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Visual search in typically developing toddlers and toddlers with Fragile X or Williams syndrome

Authors

  • Gaia Scerif,

    Corresponding author
    1. Neurocognitive Development Unit, Institute of Child Health, University College London, UK
    2. School of Psychology, University of Nottingham, UK
      Gaia Scerif or Annette Karmiloff-Smith, Neurocognitive Development Unit, Institute of Child Health, University College London, 30 Guilford Street, London WC1N 1EH, UK; e-mail: g.scerif@ich.ucl.ac.uk or a.karmiloff-smith@ich.ucl.ac.uk
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  • Kim Cornish,

    1. Department of Child and Adolescent Psychiatry, University of Nottingham, UK
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  • John Wilding,

    1. Department of Psychology, Royal Holloway, University of London, UK
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  • Jon Driver,

    1. Institute of Cognitive Neuroscience, University College London, UK
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  • Annette Karmiloff-Smith

    1. Neurocognitive Development Unit, Institute of Child Health, University College London, UK
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Gaia Scerif or Annette Karmiloff-Smith, Neurocognitive Development Unit, Institute of Child Health, University College London, 30 Guilford Street, London WC1N 1EH, UK; e-mail: g.scerif@ich.ucl.ac.uk or a.karmiloff-smith@ich.ucl.ac.uk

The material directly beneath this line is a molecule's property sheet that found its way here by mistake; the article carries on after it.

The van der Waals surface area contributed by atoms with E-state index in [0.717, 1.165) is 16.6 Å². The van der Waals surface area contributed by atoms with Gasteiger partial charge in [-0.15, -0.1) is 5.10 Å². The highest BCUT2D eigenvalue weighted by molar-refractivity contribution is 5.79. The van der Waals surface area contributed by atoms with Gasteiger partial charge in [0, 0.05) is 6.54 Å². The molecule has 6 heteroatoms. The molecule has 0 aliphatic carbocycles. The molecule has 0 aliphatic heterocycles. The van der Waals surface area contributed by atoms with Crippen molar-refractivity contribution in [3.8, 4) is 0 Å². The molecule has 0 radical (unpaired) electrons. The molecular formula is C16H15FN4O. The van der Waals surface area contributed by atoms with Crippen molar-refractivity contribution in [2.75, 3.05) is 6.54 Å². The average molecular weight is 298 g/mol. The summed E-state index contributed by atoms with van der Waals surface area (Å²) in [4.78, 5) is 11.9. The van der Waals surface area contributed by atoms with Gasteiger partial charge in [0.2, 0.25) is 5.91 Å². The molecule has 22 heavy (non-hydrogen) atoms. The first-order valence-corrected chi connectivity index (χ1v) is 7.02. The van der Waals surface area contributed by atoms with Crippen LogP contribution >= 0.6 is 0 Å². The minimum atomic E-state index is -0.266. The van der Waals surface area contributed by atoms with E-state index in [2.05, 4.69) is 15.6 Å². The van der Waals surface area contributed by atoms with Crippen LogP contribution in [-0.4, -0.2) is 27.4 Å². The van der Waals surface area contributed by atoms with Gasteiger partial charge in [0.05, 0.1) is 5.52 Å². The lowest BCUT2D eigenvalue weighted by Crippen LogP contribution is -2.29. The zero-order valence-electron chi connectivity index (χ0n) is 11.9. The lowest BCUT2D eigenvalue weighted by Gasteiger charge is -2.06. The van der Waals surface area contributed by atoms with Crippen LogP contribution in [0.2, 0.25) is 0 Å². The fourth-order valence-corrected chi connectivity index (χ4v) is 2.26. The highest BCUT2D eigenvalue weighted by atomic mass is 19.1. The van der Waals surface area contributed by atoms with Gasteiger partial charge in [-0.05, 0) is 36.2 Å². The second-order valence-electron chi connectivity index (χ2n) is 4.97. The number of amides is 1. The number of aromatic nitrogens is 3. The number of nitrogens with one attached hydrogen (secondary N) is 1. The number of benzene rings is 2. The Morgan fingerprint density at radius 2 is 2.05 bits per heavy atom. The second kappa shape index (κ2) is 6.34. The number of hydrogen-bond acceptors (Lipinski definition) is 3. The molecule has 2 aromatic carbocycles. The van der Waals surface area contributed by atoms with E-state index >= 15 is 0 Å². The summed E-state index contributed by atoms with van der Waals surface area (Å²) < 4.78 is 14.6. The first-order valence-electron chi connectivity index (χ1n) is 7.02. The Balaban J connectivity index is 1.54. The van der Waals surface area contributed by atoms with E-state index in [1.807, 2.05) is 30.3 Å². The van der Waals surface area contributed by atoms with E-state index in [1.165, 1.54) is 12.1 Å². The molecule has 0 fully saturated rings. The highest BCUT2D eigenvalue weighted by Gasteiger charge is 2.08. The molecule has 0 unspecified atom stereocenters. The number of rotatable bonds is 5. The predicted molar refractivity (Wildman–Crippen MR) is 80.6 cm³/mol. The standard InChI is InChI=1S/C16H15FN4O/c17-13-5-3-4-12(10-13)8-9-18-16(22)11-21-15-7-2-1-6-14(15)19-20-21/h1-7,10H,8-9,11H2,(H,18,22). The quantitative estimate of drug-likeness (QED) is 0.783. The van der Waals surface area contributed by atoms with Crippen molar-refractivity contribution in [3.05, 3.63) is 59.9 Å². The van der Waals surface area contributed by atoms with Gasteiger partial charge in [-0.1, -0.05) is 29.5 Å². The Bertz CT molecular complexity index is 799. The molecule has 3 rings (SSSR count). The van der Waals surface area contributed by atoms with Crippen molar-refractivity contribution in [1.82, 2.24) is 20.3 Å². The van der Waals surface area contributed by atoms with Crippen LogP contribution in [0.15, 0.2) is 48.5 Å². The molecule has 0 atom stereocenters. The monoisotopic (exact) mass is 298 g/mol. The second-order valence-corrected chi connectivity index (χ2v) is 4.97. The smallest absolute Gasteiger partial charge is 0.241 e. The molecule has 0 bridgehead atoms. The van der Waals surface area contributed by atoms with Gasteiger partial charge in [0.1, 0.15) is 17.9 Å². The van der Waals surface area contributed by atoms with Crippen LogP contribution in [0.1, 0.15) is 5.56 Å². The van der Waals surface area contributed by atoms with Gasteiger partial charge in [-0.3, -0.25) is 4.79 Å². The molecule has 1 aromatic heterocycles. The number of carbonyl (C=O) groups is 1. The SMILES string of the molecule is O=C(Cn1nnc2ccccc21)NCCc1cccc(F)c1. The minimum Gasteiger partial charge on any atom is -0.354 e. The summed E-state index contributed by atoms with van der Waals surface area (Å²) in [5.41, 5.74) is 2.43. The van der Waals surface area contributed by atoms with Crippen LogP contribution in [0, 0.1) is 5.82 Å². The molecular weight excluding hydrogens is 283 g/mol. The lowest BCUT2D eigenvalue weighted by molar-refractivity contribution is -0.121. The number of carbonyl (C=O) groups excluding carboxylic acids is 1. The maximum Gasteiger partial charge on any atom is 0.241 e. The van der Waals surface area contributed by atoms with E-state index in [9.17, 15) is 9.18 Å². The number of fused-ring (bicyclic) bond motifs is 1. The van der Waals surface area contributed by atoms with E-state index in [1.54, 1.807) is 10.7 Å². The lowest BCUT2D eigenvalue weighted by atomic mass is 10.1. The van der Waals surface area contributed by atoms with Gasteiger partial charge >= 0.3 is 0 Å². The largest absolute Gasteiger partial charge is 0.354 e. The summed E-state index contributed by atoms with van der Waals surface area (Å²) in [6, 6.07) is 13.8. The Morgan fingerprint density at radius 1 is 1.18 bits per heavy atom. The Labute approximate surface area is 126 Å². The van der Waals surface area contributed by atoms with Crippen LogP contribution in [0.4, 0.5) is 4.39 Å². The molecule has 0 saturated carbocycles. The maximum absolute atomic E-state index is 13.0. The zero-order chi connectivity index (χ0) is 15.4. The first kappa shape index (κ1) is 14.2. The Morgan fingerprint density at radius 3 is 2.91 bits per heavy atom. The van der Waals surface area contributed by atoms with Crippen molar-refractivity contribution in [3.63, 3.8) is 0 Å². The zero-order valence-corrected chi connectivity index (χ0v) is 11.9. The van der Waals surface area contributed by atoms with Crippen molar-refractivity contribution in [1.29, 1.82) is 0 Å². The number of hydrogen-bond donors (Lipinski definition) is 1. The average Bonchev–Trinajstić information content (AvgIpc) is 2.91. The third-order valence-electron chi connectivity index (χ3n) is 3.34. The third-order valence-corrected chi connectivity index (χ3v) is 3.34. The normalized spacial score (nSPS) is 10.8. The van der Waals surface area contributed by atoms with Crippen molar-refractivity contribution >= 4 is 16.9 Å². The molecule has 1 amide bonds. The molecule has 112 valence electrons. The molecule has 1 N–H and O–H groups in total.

Abstract

Visual selective attention is the ability to attend to relevant visual information and ignore irrelevant stimuli. Little is known about its typical and atypical development in early childhood. Experiment 1 investigates typically developing toddlers’ visual search for multiple targets on a touch-screen. Time to hit a target, distance between successively touched items, accuracy and error types revealed changes in 2- and 3-year-olds’ vulnerability to manipulations of the search display. Experiment 2 examined search performance by toddlers with Fragile X syndrome (FXS) or Williams syndrome (WS). Both of these groups produced equivalent mean time and distance per touch as typically developing toddlers matched by chronological or mental age; but both produced a larger number of errors. Toddlers with WS confused distractors with targets more than the other groups; while toddlers with FXS perseverated on previously found targets. These findings provide information on how visual search typically develops in toddlers, and reveal distinct search deficits for atypically developing toddlers.

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